### Modeling Pedestrian Motion

Modeling pedestrian motion has been the focus of research and development for more than two decades [5, 8]. An example simulation with moving pedestrians to assess pathogen propagation and/or mitigation options is presented here. This simulation utilizes the PEDFLOW model [5].

Necessary information from computational fluid dynamics (CFD) codes consists of pathogen distribution and the spatial distribution of temperature, smoke, and other toxic or movement-impairing substances in space. We interpolate this information to the computational crowd dynamics code at every timestep to properly calculate the visibility/reachability of exits, routing possibilities, smoke, toxic substance or pathogen inhalation, and any other flow field variable that the pedestrians require.

### Illustrative Examples

The following examples are by no means exhaustive or unique; the simulation of aerosol transmission via high-fidelity CFD techniques has received considerable attention in recent years, and researchers worldwide have carried out such work with both commercial and open-source software. Further cases with videos and descriptions are available online.

### Sneezing in Subway Car

An obvious vector for pathogen contamination and spread is mass transport, as passengers are in extremely close proximity and airflow might result in considerable mixing. We therefore chose to analyze a sneeze in a subway car. The flow enters through two parallel slits in the ceiling and exits through the ceiling at both ends of the car. A detailed STL triangulation yielded the geometry [2]. An immersed technique was used for the passengers, who were located randomly throughout in the car; the mesh had approximately \(10^7\) elements.

As one might expect, the flow field is highly turbulent. Figure 2 illustrates the distribution of particles after a sneeze in the middle of the car by someone who is facing one end. The large red particles follow a ballistic path and fall to the ground. The air quickly stops the green particles of size \(d=0.1\: \rm{mm}\) which then sink slowly towards the floor in close proximity to the person who is sneezing. The blue particles, which are even smaller, rise with the cloud of warmer air that is exhaled by the sneezing individual and disperse much further at later times.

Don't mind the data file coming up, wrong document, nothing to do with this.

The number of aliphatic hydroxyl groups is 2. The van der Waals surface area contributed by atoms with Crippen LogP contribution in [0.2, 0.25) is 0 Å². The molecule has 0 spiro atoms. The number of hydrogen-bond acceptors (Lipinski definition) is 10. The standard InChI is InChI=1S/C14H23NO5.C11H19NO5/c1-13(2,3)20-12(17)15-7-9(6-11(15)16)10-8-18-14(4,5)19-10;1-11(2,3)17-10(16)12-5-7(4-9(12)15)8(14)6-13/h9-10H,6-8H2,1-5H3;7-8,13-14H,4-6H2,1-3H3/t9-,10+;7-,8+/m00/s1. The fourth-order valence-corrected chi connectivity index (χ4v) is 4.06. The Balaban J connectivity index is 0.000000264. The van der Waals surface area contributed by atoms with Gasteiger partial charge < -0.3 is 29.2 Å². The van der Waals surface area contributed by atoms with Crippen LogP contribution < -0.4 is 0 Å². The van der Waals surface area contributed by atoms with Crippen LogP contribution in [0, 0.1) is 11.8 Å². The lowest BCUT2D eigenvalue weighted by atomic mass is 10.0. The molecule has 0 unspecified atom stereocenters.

**Figure 2.**Sneezing in a subway car. The sneezing occurs in the middle of the car, towards the right. The particles that are emitted by the sneezing passenger are colored according to the logarithm of the diameter, with red representing the largest particles and blue representing the smallest particles. Note the quick dispersion of particles due to the air conditioning ventilation; some particles enter the left portion of the subway car. The health implications are obvious. Figure courtesy Rainald Löhner and Harbir Antil.

### Sneezing in an Airplane Cabin

The air flow in airplane cabins has been a media focal point throughout the COVID-19 pandemic. Given that the air in planes is renewed much more often than in air-conditioned buildings—one exchange every two minutes versus one exchange every 12-15 minutes—people would likely assume that airplanes are much safer. Indeed, influenza studies have shown that the “radius of transmission” on a plane is limited to two-three rows; large droplets that move from surfaces to hands and then to noses/eyes/mouths are the most common route of infection. Nevertheless, regions of stagnant flow could be conducive to pathogen transmission. This prompted us to analyze flow and sneezing in a Boeing 737-500.

Unlike older models, the flow in this cabin enters through two parallel slits in the ceiling that are close to the windows, moves towards the center, and exits through holes in the floor below the windows. A detailed STL triangulation once again yielded the geometry [3], and the mesh had approximately \(0.89 \cdot 10^9\) elements. The run was carried out to one minute of physical time, which required approximately 24 hours on nearly 8,000 cores. Different “sneezing positions” were also considered, and only the smaller particles—which move much further—were accounted for. Figure 3 depicts the movement and extent of the “sneeze clouds” that originated at different positions. Each of these clouds is marked with a unique color, and the clouds remain bounded to two-three seats/rows in every direction. This result is qualitatively in line with studies of influenza and COVID-19 transmission on airplanes.